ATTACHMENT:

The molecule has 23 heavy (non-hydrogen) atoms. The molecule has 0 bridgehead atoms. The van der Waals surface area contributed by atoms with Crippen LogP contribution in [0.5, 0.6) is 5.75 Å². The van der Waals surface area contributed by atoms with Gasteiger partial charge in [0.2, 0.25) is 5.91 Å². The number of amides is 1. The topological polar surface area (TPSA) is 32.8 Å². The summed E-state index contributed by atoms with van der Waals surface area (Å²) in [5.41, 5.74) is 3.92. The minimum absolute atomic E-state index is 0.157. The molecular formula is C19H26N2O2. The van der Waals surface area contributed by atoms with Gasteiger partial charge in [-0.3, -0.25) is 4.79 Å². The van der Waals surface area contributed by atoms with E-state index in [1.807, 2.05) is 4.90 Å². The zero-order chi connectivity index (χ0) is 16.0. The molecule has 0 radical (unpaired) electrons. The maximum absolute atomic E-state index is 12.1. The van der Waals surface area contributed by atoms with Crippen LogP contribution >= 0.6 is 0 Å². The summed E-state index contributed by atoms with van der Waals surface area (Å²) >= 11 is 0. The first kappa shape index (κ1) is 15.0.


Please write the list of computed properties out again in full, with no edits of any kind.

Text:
The molecule has 23 heavy (non-hydrogen) atoms. The molecule has 0 bridgehead atoms. The van der Waals surface area contributed by atoms with Crippen LogP contribution in [0.5, 0.6) is 5.75 Å². The van der Waals surface area contributed by atoms with Gasteiger partial charge in [0.2, 0.25) is 5.91 Å². The number of amides is 1. The topological polar surface area (TPSA) is 32.8 Å². The summed E-state index contributed by atoms with van der Waals surface area (Å²) in [5.41, 5.74) is 3.92. The minimum absolute atomic E-state index is 0.157. The molecular formula is C19H26N2O2. The van der Waals surface area contributed by atoms with Gasteiger partial charge in [-0.3, -0.25) is 4.79 Å². The van der Waals surface area contributed by atoms with E-state index in [1.807, 2.05) is 4.90 Å². The zero-order chi connectivity index (χ0) is 16.0. The molecule has 0 radical (unpaired) electrons. The maximum absolute atomic E-state index is 12.1. The van der Waals surface area contributed by atoms with Crippen LogP contribution >= 0.6 is 0 Å². The summed E-state index contributed by atoms with van der Waals surface area (Å²) >= 11 is 0. The first kappa shape index (κ1) is 15.0.